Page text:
To put it simply, aperture is the size of the opening in the lens when a picture is taken. It is one of the important elements of exposure triangle apart from ISO and shutter speed. Aperture size is usually depicted in f-numbers i.e. f/36, f/22, f/16, f/11, f/8, f/5.6, f/4, f/2.8, f/2, f/1.8.
Aperture and Depth of Field:
The size of aperture has direct impact on Depth of Field (DOF). DOF is the area of sharpness between foreground and background objects in focus.
Large aperture (i.e. a smaller f number and large opening of the lens ) will decrease DOF and small aperture (i.e. larger f numbers and small opening of the lens ) will give you larger DOF. It may appear confusing in the begining , a simple way to remember is that small f number means small DOF and large f number large DOF.
Small DOF (a small f-number) means only subject will be in focus and background of the image will be blurred. This is useful for a portrait or macro photograph where the subject in the foreground should be in focus. Please see first picture with aperture f/5.6 where the flower in the foreground is in focus and the background is blurred.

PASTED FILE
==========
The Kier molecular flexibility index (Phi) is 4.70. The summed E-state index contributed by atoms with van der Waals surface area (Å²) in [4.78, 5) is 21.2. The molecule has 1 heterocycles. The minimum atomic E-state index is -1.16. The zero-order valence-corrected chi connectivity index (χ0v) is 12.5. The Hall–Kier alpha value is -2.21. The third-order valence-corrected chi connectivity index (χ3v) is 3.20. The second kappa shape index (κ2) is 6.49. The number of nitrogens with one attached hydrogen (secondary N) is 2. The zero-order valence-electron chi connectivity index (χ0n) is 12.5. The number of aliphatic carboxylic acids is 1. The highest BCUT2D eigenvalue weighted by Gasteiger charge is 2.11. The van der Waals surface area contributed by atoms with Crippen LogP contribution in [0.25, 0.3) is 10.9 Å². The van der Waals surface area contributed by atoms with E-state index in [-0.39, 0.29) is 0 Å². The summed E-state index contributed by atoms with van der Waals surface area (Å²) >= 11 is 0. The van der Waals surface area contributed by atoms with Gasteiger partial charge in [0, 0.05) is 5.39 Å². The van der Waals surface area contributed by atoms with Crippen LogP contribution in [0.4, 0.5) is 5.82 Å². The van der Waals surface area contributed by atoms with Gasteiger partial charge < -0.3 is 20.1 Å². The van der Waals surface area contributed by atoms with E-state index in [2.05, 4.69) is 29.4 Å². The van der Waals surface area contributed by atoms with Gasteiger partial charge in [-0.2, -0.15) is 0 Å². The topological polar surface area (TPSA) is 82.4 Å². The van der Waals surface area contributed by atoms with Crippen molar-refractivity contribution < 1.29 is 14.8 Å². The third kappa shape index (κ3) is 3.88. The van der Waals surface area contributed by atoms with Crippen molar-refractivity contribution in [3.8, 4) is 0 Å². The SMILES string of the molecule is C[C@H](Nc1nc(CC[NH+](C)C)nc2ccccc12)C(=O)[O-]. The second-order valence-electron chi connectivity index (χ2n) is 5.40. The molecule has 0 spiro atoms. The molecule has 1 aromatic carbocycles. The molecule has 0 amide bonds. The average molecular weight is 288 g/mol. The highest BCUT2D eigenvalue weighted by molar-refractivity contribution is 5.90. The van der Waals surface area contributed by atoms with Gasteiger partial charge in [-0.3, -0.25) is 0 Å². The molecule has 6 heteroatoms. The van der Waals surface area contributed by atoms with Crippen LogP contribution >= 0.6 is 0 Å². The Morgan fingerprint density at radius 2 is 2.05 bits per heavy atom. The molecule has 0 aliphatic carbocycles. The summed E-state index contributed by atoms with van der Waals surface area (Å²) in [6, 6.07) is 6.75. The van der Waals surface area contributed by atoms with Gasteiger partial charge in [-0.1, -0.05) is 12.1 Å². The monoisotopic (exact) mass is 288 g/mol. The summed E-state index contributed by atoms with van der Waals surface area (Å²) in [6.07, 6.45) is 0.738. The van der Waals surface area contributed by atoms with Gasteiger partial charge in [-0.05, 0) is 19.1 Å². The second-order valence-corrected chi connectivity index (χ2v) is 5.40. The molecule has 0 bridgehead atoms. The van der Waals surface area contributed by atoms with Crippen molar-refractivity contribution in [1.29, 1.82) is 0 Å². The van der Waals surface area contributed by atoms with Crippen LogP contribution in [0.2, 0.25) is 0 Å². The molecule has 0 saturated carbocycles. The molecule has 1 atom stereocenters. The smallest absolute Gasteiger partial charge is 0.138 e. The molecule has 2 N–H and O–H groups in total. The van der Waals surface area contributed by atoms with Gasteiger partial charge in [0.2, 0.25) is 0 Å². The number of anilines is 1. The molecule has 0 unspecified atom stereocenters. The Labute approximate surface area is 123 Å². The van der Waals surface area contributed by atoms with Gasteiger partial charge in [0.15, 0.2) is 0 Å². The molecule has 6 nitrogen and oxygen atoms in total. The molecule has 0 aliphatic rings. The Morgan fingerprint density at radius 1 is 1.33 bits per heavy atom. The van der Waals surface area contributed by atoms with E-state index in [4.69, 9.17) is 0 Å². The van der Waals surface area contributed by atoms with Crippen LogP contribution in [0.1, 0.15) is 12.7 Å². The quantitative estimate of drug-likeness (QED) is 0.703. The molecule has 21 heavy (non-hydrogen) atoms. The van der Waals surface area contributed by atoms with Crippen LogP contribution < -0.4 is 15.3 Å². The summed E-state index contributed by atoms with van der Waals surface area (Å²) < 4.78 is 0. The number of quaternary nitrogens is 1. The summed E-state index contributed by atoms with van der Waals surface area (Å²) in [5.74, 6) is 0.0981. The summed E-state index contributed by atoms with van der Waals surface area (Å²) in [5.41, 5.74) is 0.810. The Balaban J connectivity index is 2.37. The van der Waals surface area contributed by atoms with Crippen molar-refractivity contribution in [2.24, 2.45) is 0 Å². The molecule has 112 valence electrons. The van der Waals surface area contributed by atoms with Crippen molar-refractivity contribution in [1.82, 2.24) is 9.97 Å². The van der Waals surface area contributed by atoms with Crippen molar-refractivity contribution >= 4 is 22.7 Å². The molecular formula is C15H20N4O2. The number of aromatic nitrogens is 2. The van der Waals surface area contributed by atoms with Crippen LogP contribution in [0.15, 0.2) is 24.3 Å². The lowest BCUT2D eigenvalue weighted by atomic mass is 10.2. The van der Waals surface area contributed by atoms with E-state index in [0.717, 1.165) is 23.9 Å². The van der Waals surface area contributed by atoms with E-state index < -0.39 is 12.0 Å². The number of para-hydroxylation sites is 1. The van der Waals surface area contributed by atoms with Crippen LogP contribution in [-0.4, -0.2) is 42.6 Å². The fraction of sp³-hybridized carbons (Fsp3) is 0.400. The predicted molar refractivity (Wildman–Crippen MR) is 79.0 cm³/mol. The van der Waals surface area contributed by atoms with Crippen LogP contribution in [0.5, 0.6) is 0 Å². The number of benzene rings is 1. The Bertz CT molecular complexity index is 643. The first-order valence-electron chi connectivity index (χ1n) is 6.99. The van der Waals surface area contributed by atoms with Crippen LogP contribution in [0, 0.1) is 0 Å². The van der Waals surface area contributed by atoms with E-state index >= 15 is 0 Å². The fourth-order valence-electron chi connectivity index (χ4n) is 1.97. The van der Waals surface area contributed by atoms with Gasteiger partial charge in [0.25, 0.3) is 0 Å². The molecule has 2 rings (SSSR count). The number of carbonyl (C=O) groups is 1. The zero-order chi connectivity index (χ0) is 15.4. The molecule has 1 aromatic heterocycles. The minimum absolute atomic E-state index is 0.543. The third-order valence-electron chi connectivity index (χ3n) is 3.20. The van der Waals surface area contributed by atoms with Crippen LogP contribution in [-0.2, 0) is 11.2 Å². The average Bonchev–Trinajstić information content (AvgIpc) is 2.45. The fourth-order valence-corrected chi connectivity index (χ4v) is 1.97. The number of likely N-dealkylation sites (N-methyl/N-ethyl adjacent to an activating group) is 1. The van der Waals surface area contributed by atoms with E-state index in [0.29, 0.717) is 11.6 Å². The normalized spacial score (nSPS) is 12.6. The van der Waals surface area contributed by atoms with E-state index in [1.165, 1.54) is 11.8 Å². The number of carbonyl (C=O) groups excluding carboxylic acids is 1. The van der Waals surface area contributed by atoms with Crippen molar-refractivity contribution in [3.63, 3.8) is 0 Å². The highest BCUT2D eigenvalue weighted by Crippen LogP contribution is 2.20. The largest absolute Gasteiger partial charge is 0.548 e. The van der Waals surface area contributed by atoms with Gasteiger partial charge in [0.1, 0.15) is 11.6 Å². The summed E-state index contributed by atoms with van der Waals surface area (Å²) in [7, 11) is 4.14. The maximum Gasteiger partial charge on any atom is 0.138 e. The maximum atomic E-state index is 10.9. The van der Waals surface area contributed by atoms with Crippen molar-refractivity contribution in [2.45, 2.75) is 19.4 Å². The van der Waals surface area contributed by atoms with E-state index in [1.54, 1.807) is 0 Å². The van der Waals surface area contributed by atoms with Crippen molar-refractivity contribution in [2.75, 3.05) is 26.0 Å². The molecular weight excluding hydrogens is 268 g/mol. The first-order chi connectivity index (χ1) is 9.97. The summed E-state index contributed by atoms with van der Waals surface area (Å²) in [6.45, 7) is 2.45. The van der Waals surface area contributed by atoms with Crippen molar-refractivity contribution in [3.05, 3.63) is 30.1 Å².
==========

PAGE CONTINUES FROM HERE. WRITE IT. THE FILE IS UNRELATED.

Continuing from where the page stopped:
Larger DOF (a large f-number) means subject as well as background will be in focus. This is useful for landscape photography. Please see picture two with aperture f/36 where the flower in the foreground as well as the background are in focus.
However, Aperture cannot be used in isolation and has to be used keeping in mind other elements of exposure i.e. ISO and shutter speed. To start with, one can use Aperture only setting and the camera takes care of Shutter speed and ISO settings before graduating to complete manual mode.